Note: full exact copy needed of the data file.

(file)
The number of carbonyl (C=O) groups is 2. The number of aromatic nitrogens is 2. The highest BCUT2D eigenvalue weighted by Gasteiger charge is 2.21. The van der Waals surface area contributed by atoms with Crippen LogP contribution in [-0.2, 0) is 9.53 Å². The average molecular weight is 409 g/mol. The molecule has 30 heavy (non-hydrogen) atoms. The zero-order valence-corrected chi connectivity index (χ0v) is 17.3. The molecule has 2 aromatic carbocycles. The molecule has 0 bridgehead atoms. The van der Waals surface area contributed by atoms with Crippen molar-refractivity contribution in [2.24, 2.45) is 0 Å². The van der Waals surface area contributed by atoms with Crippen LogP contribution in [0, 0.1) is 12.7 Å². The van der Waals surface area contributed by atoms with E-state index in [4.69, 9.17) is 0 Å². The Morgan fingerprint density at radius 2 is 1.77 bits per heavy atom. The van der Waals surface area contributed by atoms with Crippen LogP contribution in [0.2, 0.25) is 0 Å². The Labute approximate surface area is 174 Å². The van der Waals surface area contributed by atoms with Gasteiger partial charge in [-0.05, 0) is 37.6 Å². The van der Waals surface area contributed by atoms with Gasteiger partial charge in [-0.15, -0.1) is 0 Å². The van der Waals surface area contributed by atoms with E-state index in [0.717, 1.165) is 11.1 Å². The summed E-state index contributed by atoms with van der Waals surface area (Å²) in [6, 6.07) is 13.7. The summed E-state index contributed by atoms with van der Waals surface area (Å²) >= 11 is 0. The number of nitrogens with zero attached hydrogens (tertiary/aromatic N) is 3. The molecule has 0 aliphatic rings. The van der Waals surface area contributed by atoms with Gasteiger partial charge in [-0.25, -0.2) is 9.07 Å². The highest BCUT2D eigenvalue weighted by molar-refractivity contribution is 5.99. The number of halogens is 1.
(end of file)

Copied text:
The number of carbonyl (C=O) groups is 2. The number of aromatic nitrogens is 2. The highest BCUT2D eigenvalue weighted by Gasteiger charge is 2.21. The van der Waals surface area contributed by atoms with Crippen LogP contribution in [-0.2, 0) is 9.53 Å². The average molecular weight is 409 g/mol. The molecule has 30 heavy (non-hydrogen) atoms. The zero-order valence-corrected chi connectivity index (χ0v) is 17.3. The molecule has 2 aromatic carbocycles. The molecule has 0 bridgehead atoms. The van der Waals surface area contributed by atoms with Crippen molar-refractivity contribution in [2.24, 2.45) is 0 Å². The van der Waals surface area contributed by atoms with Crippen LogP contribution in [0, 0.1) is 12.7 Å². The van der Waals surface area contributed by atoms with E-state index in [4.69, 9.17) is 0 Å². The Morgan fingerprint density at radius 2 is 1.77 bits per heavy atom. The van der Waals surface area contributed by atoms with Crippen LogP contribution in [0.2, 0.25) is 0 Å². The Labute approximate surface area is 174 Å². The van der Waals surface area contributed by atoms with Gasteiger partial charge in [-0.05, 0) is 37.6 Å². The van der Waals surface area contributed by atoms with Gasteiger partial charge in [-0.15, -0.1) is 0 Å². The van der Waals surface area contributed by atoms with E-state index in [0.717, 1.165) is 11.1 Å². The summed E-state index contributed by atoms with van der Waals surface area (Å²) in [6, 6.07) is 13.7. The summed E-state index contributed by atoms with van der Waals surface area (Å²) >= 11 is 0. The number of nitrogens with zero attached hydrogens (tertiary/aromatic N) is 3. The molecule has 0 aliphatic rings. The van der Waals surface area contributed by atoms with Gasteiger partial charge in [-0.25, -0.2) is 9.07 Å². The highest BCUT2D eigenvalue weighted by molar-refractivity contribution is 5.99. The number of halogens is 1.